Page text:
Prominent General Litigation Attorneys

Privacy compliance in the healthcare field

Although regulations have been in place for awhile, healthcare providers in Ohio should brush up on compliance laws on a regular basis. This is especially important for those practitioners looking to open their own office, as the penalties for not observing the guidelines can be stiff.

According to the AAPC, healthcare compliance refers to laws and regulations that ensure medical facilities are:

  • Charging appropriately for services rendered
  • Protecting the health and personal information of their patients
  • Regularly auditing their practice’s compliance 
  • Providing and following safety procedures in the workplace

HIPAA was formed in 2003, and it laid out standards which were intended to prevent a privacy breach in regard to a patient’s personal information. This information includes their name; phone numbers; physical and email addresses; social security, insurance ID and medical record numbers; birth date and dates related to medical visits.  

According to the U.S. Department of Health and Human Services, when this personal information is shared without the patient’s permission, this is considered to be a breach of privacy. If a breach occurs, the facility is required to take a number of steps depending on the specific situation. In all cases, the individual(s) who are affected by the breach must be notified via mail or email within 60 days of the incident discovery. The notice should include a brief description of what information was shared and what the person can do to protect themselves.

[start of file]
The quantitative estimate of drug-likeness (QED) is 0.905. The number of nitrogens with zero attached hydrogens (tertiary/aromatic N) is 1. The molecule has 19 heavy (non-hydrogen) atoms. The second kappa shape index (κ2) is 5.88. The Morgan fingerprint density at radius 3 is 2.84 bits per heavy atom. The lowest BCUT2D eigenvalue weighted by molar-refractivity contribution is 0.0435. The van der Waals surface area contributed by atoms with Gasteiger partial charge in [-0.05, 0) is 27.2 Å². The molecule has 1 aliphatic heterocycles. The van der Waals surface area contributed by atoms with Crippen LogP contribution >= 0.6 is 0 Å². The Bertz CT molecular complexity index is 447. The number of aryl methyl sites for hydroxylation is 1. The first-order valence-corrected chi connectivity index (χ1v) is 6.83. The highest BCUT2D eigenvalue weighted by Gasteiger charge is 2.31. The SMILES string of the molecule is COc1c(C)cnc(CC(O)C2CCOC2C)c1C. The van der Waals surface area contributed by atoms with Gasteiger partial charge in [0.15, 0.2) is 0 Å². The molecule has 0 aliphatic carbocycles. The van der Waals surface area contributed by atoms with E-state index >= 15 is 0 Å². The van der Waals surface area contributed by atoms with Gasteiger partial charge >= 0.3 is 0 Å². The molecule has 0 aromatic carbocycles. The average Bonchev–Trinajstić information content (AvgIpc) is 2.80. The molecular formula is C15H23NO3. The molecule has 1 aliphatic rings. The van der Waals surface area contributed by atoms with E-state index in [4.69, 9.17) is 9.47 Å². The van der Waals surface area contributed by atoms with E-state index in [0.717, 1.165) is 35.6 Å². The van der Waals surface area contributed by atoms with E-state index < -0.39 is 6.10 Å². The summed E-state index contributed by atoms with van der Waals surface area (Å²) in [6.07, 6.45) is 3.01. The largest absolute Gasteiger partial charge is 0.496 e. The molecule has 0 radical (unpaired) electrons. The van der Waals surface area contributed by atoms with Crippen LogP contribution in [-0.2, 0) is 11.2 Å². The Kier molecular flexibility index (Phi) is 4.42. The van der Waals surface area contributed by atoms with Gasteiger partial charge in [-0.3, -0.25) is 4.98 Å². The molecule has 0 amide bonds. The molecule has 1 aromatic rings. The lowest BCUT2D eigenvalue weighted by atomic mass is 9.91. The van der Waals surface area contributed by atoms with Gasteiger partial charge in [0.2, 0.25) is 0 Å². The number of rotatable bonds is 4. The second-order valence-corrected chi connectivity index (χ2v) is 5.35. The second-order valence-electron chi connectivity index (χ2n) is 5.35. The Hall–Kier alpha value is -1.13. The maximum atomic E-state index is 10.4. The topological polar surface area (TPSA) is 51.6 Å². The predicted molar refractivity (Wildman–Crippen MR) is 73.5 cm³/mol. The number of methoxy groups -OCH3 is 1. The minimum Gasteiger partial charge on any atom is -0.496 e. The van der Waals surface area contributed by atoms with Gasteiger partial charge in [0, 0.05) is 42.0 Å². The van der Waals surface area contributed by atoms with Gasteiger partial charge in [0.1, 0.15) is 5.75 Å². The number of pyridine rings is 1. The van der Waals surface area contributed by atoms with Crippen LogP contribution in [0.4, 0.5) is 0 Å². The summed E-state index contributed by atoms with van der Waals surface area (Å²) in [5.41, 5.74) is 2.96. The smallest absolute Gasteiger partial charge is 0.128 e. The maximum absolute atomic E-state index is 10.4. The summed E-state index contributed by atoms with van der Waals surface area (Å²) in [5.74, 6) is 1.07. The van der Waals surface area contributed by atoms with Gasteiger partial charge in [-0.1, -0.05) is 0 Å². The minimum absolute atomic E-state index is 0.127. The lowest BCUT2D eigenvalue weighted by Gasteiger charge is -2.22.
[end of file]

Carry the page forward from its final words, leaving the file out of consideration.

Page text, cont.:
If the breach affected more than 500 people, the healthcare facility must inform media outlets in the affected area. The HHS Secretary must also be informed of any breach. When the breach affects fewer than 500 individuals, the report can be submitted annually. However, if the breach affects more than 500 people, the Secretary must be informed within 60 days.